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Ontario First Nation has clean drinking water after 14 years, but many others in Canada still boil water

Ontario First Nation has clean drinking water after 14 years, but many others in Canada still boil water

A First Nation in northwestern Ontario that had been under a boil-water advisory for 14 years now has clean water with the opening of a new treatment plant.

Slate Falls, about 550 kilometres north of Thunder Bay, Ont., celebrated the opening of the plant on Tuesday.

"Very important," Slate Falls Chief Lorraine Crane said of the new facility, which will serve the community of about 300 residents. "[It means] better care, better health, clean water for our children and also for the elders." 

For the past 20 years, homes and other buildings got their water from a series of pump houses, according to the Nishnawbe Aski Nation (NAN), a territorial organization that represents 49 First Nations in Ontario, including Slate Falls. None of those facilities was able to provide clean water from 2004 onward, NAN officials said. The new plant means 'better care, better health, clean water for our children and also for the elders,' says Lorraine Crane, the chief of Slate Falls. (Brett Purdy / CBC)

That system, which took water from a nearby lake, and ran it through a filter and briefly through a chlorination system, lacked the capacity to properly rid the water of E. coli and other contaminants. The new plant effectively brings the community's water system up to modern standards.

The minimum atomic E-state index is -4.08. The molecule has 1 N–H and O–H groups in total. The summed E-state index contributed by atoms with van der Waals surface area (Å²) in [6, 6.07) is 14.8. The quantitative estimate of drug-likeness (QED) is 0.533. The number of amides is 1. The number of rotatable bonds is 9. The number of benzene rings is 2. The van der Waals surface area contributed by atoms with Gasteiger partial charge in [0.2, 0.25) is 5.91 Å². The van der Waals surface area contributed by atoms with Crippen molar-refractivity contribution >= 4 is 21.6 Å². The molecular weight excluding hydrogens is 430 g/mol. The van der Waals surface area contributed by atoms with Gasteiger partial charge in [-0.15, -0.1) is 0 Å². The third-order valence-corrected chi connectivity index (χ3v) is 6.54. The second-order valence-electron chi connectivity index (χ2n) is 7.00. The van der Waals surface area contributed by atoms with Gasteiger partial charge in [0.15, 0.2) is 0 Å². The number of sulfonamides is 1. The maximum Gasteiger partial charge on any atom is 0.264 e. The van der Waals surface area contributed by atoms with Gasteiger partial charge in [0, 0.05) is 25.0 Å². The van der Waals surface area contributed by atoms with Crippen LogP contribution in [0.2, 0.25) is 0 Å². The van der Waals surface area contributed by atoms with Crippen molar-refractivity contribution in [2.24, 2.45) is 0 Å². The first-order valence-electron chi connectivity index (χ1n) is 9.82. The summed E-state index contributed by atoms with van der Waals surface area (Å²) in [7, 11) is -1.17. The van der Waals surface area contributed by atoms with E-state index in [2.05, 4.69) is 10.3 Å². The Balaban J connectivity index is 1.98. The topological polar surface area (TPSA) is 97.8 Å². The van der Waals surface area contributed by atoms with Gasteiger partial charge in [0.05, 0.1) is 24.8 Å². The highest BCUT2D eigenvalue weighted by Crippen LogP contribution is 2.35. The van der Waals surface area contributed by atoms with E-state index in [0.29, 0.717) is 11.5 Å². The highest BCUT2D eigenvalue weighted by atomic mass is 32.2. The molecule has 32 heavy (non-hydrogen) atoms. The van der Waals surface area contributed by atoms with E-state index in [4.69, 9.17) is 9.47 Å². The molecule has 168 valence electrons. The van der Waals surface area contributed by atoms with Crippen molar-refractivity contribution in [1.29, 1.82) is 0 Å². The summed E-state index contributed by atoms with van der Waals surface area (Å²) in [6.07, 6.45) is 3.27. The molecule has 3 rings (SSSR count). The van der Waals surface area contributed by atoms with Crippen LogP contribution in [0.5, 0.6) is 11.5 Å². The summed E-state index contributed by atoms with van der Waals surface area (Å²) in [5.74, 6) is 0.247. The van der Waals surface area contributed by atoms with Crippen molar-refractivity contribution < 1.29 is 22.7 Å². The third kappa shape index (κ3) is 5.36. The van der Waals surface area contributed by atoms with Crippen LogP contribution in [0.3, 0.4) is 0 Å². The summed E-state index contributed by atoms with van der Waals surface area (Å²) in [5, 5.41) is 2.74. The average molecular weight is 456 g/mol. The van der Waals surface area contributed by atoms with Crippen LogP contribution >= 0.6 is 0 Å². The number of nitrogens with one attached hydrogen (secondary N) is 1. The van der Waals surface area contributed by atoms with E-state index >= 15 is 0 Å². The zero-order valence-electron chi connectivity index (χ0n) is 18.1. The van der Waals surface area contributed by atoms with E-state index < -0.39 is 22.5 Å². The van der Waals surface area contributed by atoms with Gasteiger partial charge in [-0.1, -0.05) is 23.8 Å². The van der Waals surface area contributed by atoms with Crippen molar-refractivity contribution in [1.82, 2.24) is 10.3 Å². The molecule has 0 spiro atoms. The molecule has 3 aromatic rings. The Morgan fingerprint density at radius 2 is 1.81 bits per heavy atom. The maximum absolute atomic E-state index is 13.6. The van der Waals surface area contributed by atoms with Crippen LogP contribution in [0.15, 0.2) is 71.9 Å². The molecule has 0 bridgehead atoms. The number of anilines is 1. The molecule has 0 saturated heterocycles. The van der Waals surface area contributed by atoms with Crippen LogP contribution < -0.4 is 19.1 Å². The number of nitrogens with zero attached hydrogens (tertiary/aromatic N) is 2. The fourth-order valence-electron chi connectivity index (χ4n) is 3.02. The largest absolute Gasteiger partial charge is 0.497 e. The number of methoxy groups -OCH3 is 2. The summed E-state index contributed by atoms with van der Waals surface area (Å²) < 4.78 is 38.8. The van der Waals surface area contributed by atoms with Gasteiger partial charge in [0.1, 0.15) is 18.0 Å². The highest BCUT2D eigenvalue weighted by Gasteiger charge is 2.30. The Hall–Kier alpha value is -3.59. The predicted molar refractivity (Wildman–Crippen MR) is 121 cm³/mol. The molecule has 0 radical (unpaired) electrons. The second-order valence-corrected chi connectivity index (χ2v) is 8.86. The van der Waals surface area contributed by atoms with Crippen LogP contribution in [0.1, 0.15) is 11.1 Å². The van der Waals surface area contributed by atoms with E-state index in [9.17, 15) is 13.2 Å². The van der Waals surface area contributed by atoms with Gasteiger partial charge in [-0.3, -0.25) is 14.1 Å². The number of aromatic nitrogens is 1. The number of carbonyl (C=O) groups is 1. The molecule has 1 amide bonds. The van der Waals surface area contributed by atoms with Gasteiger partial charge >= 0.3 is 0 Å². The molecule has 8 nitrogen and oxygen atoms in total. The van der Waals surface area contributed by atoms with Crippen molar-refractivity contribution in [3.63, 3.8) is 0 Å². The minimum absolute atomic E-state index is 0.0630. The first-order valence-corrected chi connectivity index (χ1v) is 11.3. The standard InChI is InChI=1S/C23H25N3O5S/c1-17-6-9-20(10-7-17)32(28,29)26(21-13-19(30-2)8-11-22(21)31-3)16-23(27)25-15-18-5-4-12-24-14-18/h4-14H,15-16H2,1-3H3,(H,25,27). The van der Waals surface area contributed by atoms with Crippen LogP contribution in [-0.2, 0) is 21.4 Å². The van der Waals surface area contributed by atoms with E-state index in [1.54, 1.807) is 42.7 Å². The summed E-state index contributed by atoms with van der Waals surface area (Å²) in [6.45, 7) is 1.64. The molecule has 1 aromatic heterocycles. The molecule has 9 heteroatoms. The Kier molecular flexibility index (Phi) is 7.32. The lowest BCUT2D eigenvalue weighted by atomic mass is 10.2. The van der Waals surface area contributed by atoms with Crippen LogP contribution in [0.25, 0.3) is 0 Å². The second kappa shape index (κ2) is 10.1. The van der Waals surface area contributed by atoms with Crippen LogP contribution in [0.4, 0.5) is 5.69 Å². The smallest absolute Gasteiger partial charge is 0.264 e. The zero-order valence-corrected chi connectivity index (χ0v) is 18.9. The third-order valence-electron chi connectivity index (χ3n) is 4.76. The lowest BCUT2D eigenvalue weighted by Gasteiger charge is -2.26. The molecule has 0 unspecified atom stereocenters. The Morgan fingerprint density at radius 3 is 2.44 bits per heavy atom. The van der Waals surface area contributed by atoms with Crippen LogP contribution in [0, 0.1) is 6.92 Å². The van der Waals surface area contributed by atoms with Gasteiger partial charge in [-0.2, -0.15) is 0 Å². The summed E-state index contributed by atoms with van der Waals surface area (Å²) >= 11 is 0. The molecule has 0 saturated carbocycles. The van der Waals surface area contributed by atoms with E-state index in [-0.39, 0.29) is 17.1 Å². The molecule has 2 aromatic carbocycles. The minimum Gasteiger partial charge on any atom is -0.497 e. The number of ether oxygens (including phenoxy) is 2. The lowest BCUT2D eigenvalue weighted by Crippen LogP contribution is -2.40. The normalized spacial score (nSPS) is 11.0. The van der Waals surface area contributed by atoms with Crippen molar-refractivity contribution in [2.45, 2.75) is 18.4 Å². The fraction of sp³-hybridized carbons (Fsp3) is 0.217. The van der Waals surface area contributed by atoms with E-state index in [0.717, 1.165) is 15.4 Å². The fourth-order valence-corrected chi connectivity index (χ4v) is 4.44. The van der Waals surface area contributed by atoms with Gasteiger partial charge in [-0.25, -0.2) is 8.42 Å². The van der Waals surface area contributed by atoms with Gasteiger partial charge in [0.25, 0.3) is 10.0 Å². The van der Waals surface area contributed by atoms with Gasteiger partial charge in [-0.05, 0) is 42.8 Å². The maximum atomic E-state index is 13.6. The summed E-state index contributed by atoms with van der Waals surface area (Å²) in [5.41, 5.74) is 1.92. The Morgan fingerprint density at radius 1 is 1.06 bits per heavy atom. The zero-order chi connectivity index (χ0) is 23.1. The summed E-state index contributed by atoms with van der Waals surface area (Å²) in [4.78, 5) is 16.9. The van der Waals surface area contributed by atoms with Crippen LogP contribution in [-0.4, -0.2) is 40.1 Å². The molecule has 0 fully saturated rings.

"It's hard. We had to boil water for drinking," Crane said of how the community has lived for nearly 15 years. "Many people actually bought their water."

She said relying on bottled water for everyday use was expensive. Slate Falls First Nation has a population of about 300 and is about 550 kilometres north of Thunder Bay, Ont. (Google)

The federal government pledged $11.6 million for the treatment plant project in 2016, after more than a decade of efforts by community leadership in Slate Falls to secure funding. The lack of clean water has hampered plans to build more homes to help with overcrowding.

"I feel incredibly happy to be able to see this absolutely beautiful facility and to be here, to see the pride the community has and realize how long it's been since they've been able to turn on the taps in this community and drink the water," Indigenous Services Minister Jane Philpott said at Tuesday's opening. 

Jane Philpott, Canada's minister of Indigenous services, says the federal government remains committed to its promise to end long-term boil-water advisories in First Nation communities by 2021. (Brett Purdy / CBC)

There are still 81 long-term boil-water advisories in First Nations communities in Canada.

Philpott's office pointed out that doesn't mean 81 individual communities are affected, as some have multiple advisories in place. Prior to the new treatment plant opening, Slate Falls had 11.

The federal government has pledged to end all such advisories by March 2021, a commitment that Philpott said Ottawa continues to stand by.

"We are firm in our plan to make sure every long-term water advisory for public systems like this will be lifted," she said. "We have a detailed plan in place for every remaining long-term advisory that's there."

Philpott said the recently announced 2018 budget will "speed some of them up a little bit and get the work done faster."

The budget promises an additional $172.6 million over three years — beginning in 2018-19 — for projects to ensure First Nations have clean drinking water.

Not only will Slate Falls's new plant provide clean water, it also includes firefighting infrastructure such as water pumps and hydrants, according to Nishnawbe Aski Nation. A lack of dependable access to water and firefighting equipment has been blamed for a number of fatal fires in Indigenous communities.